A Harsh Gospel?

There is a troubling trend found more and more within the ranks of Christendom, particularly within the American version. I already know that there are those on both sides of these issues that will disagree with me, some may even do some vehemently. This post is not really an attempt to change everybody’s mind but written with the prayer that the rhetoric will be toned down and that more will realize that while true biblical doctrine divides, principles and practices should not.

There is a huge difference between the ministry of the Old Testament prophets and the work of the early New Testament Church. First and foremost, there should be a clear understanding that the Old Testament national Israel was not, is not, and never will be the same as the New Testament Church. They are two distinct entities and each of them have a special part in the sovereign purposes of God, but they are not the same.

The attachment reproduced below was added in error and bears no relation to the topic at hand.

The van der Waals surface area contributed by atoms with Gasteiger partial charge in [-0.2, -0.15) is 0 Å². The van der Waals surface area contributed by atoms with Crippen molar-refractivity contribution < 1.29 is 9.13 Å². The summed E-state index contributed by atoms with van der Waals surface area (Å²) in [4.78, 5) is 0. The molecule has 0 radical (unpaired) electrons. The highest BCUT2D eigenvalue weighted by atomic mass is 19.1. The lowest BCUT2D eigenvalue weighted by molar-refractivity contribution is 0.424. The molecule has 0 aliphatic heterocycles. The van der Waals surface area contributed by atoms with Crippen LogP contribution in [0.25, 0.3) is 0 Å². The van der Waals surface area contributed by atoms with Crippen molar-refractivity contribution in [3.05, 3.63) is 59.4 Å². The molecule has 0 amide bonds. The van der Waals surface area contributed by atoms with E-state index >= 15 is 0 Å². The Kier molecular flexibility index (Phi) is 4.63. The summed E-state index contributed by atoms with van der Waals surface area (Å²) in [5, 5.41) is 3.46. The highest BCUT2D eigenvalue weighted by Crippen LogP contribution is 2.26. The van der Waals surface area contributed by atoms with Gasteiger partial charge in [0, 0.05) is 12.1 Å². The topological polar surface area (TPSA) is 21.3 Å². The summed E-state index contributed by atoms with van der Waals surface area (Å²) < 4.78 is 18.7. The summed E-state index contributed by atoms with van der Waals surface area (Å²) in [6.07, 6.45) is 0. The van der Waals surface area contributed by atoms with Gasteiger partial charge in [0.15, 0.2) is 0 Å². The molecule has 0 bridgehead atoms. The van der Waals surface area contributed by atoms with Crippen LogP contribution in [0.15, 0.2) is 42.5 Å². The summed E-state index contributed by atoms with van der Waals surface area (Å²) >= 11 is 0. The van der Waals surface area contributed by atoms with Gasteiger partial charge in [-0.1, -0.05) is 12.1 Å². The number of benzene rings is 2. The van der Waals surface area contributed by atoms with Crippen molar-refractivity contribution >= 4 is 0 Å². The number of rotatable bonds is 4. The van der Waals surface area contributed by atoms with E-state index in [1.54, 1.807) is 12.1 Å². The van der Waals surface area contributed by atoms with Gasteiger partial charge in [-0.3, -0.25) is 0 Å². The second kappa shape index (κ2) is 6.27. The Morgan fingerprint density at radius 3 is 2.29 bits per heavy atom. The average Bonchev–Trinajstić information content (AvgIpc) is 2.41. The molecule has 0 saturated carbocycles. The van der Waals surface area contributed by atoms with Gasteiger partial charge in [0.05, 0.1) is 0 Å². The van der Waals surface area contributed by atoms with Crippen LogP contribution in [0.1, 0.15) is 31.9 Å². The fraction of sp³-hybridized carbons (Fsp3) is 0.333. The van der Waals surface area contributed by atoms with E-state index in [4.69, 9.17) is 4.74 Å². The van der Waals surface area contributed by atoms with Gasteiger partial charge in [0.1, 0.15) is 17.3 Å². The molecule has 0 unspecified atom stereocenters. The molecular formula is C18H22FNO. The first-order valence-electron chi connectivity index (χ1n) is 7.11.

Second, the Old Testament prophets were with very few exceptions sent to proclaim a specific message of judgment to the tribes of Israel. Those messages of judgment were not given to the New Testament Church. So, whether we are looking at Elijah, or Jonah, or Zephaniah, we must be careful that we look at each prophet in the context of their message and the people to who they were called.


Strangely, when we arrive at the New Testament era, we find a unique message and ministry started by the Lord Jesus Christ Himself. While He called out the religious rabble with firm words and righteous anger, His approach to unbelievers brought a message of hope, faith, and love.  The hope was found in following the truth that Jesus Christ is God. The faith was that which the Holy Spirit gave ears to hear and that faith was subsequently placed solely on Jesus Christ for salvation. The love was shown ultimately in the way that Christ died on the Cross because God so loved the world. Yes, the sacrifice was given to appease the wrath of God the Father, but there was still love from Christ towards mankind. Even in one of His final sayings on the Cross, we hear Him saying, “Father, forgive them for they do not know what they are doing.”

Zacchaeus found himself in a tree straining to hear Jesus Christ. He was approached by the Messiah with a message of hope that saw the salvation of a hated tax collector.